Juicing is different from blending. Juicing uses a machine and often leaves out pulp, fruit skins, and some of the vital nutrients you could get from eating the fruit whole. Juicing tends to produce less fiber then blending whole fruit. It is a bit confusing because some fancier juicers are really more like blenders.

Blending is a type of juicing that uses a special blender and allows for the whole fruit to be mashed into a liquid consistency. There is no proven research but blended fruits tend to be healthier than juicing because more nutrients are included in the blended juices. Certain experts argue that eating whole fruit is better than blending due to the mastication (chewing) process involved that helps your body feel satisfied more quickly. Eating whole fruit versus drinking your fruit allows for a person to consume fewer calories and volumes of food according to a study published in Obesity journal in 2012. (5)

If a person is eating a low carb diet in order to reduce insulin resistance and lose weight, over consumption of fruit could potentially delay the results. Blending juices using primarily fruit would be harmful in this case due to the high sugar content. One could make a fruit smoothie with more sugar than what’s found in a 12 oz can of Coke! Post bariatric surgery patients are also at increased risk for “dumping syndrome” and should be cautious with the amount of sugar they consume no matter what source it comes from.

So far we have focused on juicing or blending with fruit, but there is a better alternative. If you want to juice, the best way is to blend non-starchy vegetables and leafy greens which are more nutritious and have less sugar per serving then fruit. Additionally, these foods contain more fiber per serving. Juicing using vegetables and leafy greens can also help increase his/her intake of vitamins, minerals, and anti-oxidants which can be particularly important in the post bariatric surgery patient. Another way to increase the health benefits of juicing/blending is to add a good quality (low carb) complete protein powder such as whey.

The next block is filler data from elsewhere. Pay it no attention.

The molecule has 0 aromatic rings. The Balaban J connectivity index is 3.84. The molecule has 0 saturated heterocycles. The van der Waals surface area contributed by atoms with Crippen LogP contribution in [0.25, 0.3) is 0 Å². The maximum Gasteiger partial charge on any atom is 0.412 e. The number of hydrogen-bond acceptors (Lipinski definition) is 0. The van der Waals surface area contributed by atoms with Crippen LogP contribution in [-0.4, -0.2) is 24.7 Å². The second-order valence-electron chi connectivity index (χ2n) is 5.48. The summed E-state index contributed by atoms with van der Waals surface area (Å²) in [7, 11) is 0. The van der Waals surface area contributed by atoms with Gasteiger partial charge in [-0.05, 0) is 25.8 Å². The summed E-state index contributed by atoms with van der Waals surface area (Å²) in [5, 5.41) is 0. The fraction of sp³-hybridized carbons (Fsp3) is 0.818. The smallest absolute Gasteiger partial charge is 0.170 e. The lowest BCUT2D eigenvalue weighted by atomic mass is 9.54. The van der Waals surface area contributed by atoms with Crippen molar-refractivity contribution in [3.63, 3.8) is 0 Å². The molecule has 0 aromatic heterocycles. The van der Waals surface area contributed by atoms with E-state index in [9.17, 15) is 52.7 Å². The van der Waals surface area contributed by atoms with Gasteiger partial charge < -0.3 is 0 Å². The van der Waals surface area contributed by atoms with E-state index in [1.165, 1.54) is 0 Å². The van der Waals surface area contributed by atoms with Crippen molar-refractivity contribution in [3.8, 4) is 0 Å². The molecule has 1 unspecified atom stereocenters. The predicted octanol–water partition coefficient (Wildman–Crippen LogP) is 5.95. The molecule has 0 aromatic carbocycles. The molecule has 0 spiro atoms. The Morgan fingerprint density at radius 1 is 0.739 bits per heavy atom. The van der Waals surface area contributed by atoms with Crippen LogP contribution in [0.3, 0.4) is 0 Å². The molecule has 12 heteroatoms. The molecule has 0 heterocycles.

Bottom line:

– Juicing can be healthy if it involves blending mainly vegetables and only small amounts of fruit to make it palatable.

– It is still best to eat your fruit via chewing rather than juicing or blending fruit.

– If a person is following a low carbohydrate, ketogenic diet, it’s best to minimize the intake of fruit and juice. Once in the maintenance phase, this can be increased to some degree.

– Because the consumption of excess sugar can increase your risk of diabetes and metabolic disease, people should be mindful of limiting their consumption of sugary drinks, including all juices, soda, and sports drinks.



Manufacturing Slump Not in the Mix for Vitamix

(2) Sugar-Sweetened Beverages and Weight Gain in 2- to 5-Year-Old Children Mark D. DeBoer, MD, MSc, MCRa, Rebecca J. Scharf, MD, MPHb, and Ryan T. Demmer, PhDc. Journal of Pediatrics 2013.

(3) Adverse metabolic effects of dietary fructose: results from the recent epidemiological, clinical, and mechanistic studies.

Stanhope KL, Schwarz JM, Havel PJ. Curr Opin Lipidology. 6/2013

(4) Diabetes Educ. 1991 Jul-Aug;17(4):274-8.

Postprandial glycemic response to orange juice and nondiet cola: is there a difference?

Sullivan MJ, Scott RL.

(5) Fruit juices and smoothies: Dangerous for your health? Chicago Tribune.Abby Olena. July 2013.